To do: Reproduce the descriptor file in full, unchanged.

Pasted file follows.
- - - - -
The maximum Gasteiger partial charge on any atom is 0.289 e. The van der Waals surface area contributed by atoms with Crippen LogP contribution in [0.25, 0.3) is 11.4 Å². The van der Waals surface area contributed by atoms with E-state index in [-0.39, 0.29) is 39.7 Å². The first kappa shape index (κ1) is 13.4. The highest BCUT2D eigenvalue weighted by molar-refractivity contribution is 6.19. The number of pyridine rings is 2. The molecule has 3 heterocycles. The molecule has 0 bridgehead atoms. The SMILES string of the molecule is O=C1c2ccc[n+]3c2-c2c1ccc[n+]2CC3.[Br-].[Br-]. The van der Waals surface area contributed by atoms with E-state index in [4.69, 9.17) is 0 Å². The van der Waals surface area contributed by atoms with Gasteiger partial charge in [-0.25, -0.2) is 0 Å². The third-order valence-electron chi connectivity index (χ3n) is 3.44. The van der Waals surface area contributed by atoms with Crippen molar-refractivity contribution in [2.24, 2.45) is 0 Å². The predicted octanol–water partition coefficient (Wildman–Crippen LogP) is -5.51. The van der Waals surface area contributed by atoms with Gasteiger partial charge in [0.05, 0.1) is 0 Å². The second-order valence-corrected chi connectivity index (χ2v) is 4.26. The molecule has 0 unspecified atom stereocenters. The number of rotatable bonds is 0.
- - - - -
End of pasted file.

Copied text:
The maximum Gasteiger partial charge on any atom is 0.289 e. The van der Waals surface area contributed by atoms with Crippen LogP contribution in [0.25, 0.3) is 11.4 Å². The van der Waals surface area contributed by atoms with E-state index in [-0.39, 0.29) is 39.7 Å². The first kappa shape index (κ1) is 13.4. The highest BCUT2D eigenvalue weighted by molar-refractivity contribution is 6.19. The number of pyridine rings is 2. The molecule has 3 heterocycles. The molecule has 0 bridgehead atoms. The SMILES string of the molecule is O=C1c2ccc[n+]3c2-c2c1ccc[n+]2CC3.[Br-].[Br-]. The van der Waals surface area contributed by atoms with E-state index in [4.69, 9.17) is 0 Å². The van der Waals surface area contributed by atoms with Gasteiger partial charge in [-0.25, -0.2) is 0 Å². The third-order valence-electron chi connectivity index (χ3n) is 3.44. The van der Waals surface area contributed by atoms with Crippen molar-refractivity contribution in [2.24, 2.45) is 0 Å². The predicted octanol–water partition coefficient (Wildman–Crippen LogP) is -5.51. The van der Waals surface area contributed by atoms with Gasteiger partial charge in [0.05, 0.1) is 0 Å². The second-order valence-corrected chi connectivity index (χ2v) is 4.26. The molecule has 0 unspecified atom stereocenters. The number of rotatable bonds is 0.